Being able to recover quickly from setbacks will stand you in good stead throughout your career, as the pace of change accelerates in the workplace.
To look after your wellbeing, you will generally need to be aware of any signs of stress, such as:
- sleep problems
- consuming too much alcohol
Companies are likely to have to spend a lot more time on the mental health of their employees, particularly as people start to reintegrate on the way out of the pandemic.
In January 2020, a Deloitte report on mental health and employers found that the costs to UK employers of poor mental health was £45 billion.
There has been a shift over the past 10 years to provide support for staff after high-profile cases such as Antonio Horta-Osario, the then Lloyds bank chief executive, who took a leave of absence in 2011 after suffering from stress-induced insomnia.
That experience led him to review support for the bank’s 65,000 employees and introduce a number of measures, including mental health officers. Many other companies have followed his lead.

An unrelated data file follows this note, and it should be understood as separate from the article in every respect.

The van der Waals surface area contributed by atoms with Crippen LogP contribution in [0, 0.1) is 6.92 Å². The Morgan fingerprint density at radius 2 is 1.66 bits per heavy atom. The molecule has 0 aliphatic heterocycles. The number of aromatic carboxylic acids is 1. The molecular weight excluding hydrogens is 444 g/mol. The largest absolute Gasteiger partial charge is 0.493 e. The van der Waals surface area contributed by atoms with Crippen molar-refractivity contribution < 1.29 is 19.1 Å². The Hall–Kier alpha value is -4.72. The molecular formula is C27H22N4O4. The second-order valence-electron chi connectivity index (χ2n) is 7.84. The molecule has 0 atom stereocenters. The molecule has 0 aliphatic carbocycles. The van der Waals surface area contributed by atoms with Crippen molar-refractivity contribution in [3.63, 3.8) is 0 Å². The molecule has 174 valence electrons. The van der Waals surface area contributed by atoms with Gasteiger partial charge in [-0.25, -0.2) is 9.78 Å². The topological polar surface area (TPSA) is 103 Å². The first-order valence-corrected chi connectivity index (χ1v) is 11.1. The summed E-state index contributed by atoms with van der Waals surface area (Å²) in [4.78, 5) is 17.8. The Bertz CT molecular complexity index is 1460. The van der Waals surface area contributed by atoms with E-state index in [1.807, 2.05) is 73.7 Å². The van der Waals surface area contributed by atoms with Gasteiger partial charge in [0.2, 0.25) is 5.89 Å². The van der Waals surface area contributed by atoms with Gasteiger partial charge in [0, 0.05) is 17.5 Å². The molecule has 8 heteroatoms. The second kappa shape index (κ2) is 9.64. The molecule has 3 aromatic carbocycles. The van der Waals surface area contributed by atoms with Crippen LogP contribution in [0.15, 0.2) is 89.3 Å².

But the aftermath of COVID-19 has brought much uncertainty and your job could be at risk, particularly if you are in mid- to upper-management, or you may be finding it tough just to get an interview.
It can feel like there is constant reorganisation and new technology can push your role around, which can make you feel on edge.
You can end up suffering from an “ambiguous loss”, which is when you do not feel in control of your own destiny or you do not feel safe or you do not trust your leaders to answer you correctly.
How resilient you are may affect how well you cope when faced with any workplace challenges.
But you can learn how to adapt well and bounce back rapidly after a stressful event.
This content has been created by authors in their personal capacity. Any views, thoughts and opinions expressed belong solely to the authors and do not necessarily reflect the official policy or position of Pearson.